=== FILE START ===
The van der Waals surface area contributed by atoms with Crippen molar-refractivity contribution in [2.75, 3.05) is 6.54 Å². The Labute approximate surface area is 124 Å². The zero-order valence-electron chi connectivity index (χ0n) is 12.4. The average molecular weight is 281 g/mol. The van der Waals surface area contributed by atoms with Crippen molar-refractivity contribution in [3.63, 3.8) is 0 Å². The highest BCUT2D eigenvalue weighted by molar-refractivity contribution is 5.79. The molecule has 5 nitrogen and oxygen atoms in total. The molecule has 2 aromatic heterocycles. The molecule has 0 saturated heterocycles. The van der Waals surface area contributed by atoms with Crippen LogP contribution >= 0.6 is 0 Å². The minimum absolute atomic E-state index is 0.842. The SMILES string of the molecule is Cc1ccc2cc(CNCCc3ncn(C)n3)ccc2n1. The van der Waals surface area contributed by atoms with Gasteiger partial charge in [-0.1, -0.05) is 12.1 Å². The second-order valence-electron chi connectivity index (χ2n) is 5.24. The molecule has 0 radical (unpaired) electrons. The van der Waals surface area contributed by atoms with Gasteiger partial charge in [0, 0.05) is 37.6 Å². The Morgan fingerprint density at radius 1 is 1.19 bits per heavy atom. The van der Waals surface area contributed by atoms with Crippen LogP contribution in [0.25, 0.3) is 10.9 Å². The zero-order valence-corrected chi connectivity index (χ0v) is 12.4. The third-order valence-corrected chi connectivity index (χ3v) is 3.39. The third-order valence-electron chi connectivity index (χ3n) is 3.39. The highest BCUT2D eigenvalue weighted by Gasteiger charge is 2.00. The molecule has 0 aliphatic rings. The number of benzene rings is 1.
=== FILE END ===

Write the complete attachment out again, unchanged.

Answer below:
The van der Waals surface area contributed by atoms with Crippen molar-refractivity contribution in [2.75, 3.05) is 6.54 Å². The Labute approximate surface area is 124 Å². The zero-order valence-electron chi connectivity index (χ0n) is 12.4. The average molecular weight is 281 g/mol. The van der Waals surface area contributed by atoms with Crippen molar-refractivity contribution in [3.63, 3.8) is 0 Å². The highest BCUT2D eigenvalue weighted by molar-refractivity contribution is 5.79. The molecule has 5 nitrogen and oxygen atoms in total. The molecule has 2 aromatic heterocycles. The molecule has 0 saturated heterocycles. The van der Waals surface area contributed by atoms with Crippen LogP contribution >= 0.6 is 0 Å². The minimum absolute atomic E-state index is 0.842. The SMILES string of the molecule is Cc1ccc2cc(CNCCc3ncn(C)n3)ccc2n1. The van der Waals surface area contributed by atoms with Gasteiger partial charge in [-0.1, -0.05) is 12.1 Å². The second-order valence-electron chi connectivity index (χ2n) is 5.24. The molecule has 0 radical (unpaired) electrons. The van der Waals surface area contributed by atoms with Gasteiger partial charge in [0, 0.05) is 37.6 Å². The Morgan fingerprint density at radius 1 is 1.19 bits per heavy atom. The van der Waals surface area contributed by atoms with Crippen LogP contribution in [0.25, 0.3) is 10.9 Å². The zero-order valence-corrected chi connectivity index (χ0v) is 12.4. The third-order valence-corrected chi connectivity index (χ3v) is 3.39. The third-order valence-electron chi connectivity index (χ3n) is 3.39. The highest BCUT2D eigenvalue weighted by Gasteiger charge is 2.00. The molecule has 0 aliphatic rings. The number of benzene rings is 1.